MacBook Pro (Retina, Mid 2012)
MacBook Pro (15-inch, Mid 2012)
MacBook Pro (15-inch, Late 2011)
MacBook Pro (15-inch, Early 2011)
MacBook Pro (15-inch, Mid 2010)
MacBook Pro (15-inch, 2.53 GHz, Mid 2009)
MacBook Pro (15-inch Mid 2009)
MacBook Pro (17-inch, Late 2011)
MacBook Pro (17-inch, Early 2011)
MacBook Pro (17-inch, Mid 2010)
MacBook Pro (17-inch, Mid 2009)
MacBook Pro (17-inch, Early 2009)
1000
MacBook Pro (15-inch Late 2008) 500
MacBook Pro (15-inch, Early 2008)
MacBook Pro (15-inch, 2.4/2.2GHz)
MacBook Pro (15-inch, Core 2 Duo)
MacBook Pro (15-inch Glossy)
MacBook Pro (15-inch)
MacBook Pro (17-inch, Late 2008)
MacBook Pro (17-inch, Early 2008)
MacBook Pro (17-inch, 2.4GHz)
MacBook Pro (17-inch Core 2 Duo)
MacBook Pro (17-inch)
300
MacBook Air
MacBook Air (M1, 2020)
MacBook Air (Retina, 13-inch, 2020)
MacBook Air (Retina, 13-inch, 2019)
MacBook Air (Retina, 13-inch, 2018)
MacBook Air (13-inch, 2017)
MacBook Air (11-inch, Early 2015)
MacBook Air (11-inch, Early 2014)
MacBook Air (11-inch, Mid 2013)
MacBook Air (11-inch, Mid 2012)
MacBook Air (11-inch, Mid 2011)
MacBook Air (11-inch, Late 2010)
MacBook Air (13-inch, Early 2015)
MacBook Air (13-inch, Early 2014)
MacBook Air (13-inch, Mid 2013)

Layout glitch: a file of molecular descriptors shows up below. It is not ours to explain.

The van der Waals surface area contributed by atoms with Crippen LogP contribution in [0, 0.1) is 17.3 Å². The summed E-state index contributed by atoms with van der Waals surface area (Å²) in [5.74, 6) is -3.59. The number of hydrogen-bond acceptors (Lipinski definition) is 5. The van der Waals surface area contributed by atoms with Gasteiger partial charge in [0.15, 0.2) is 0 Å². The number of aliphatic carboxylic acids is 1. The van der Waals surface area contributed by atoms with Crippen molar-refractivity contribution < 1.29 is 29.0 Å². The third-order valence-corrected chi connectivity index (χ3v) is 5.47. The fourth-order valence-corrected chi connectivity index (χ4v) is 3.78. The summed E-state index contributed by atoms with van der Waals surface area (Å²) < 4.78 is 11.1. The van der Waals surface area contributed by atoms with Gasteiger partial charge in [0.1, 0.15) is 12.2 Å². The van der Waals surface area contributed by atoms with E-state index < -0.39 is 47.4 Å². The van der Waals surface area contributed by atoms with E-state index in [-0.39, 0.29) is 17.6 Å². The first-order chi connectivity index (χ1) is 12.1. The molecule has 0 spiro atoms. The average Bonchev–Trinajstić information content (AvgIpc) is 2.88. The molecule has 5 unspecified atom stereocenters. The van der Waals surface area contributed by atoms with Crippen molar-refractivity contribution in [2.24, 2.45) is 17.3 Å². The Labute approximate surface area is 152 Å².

MacBook Air (13-inch, Mid 2012)
MacBook Air (13-inch, Mid 2011)
MacBook Air (13-inch, Late 2010)
1000
MacBook Air (Mid 2009) 500
MacBook Air (Late 2008)
MacBook Air
300

 

Check the condition of your MacBook’s battery

To check the condition of your MacBook’s battery, click on the battery icon in the menu bar. You will see one of four conditions:

  • Normal:The battery is functioning normally.
  • Replace Soon:The battery is functioning normally but holds less charge than it did when it was new.
  • Replace Now:The battery is functioning normally but holds significantly less charge than it did when it was new. You can continue to use the battery until you replace it without harming your computer.
  • Service Battery:The battery isn’t functioning normally, and you may or may not notice a change in its behaviour or the amount of charge it holds. Take your computer in for service. You can continue to use your battery before it’s checked without harming your computer.

Getting the exact number

For most modern MacBook’s, Apple estimates the battery can last through 1,000 cycles. A cycle count means using all of your battery’s power and then fully recharging it, whether you drained your battery in one sitting or off and on over the course of a few days or weeks.

According to Apple, “your battery is designed to retain up to 80 percent of its original capacity at 1,000 complete charge cycles.” So, you can expect to continue past 1,000 cycle counts, just with diminishing returns in terms of battery life. If you want to find out where, exactly, your battery stands, use the System Report tool.

 

To check your current cycle count: Hold down the Alt key and click the Apple icon in the upper-left corner and then choose System Report. Next, click Power from the left panel and look for the number for Cycle Count under Health Information. My MacBook Pro has been through 1,190 cycle counts, so I’m comfortably over the limit but still not in Replace Now or Service Battery territory.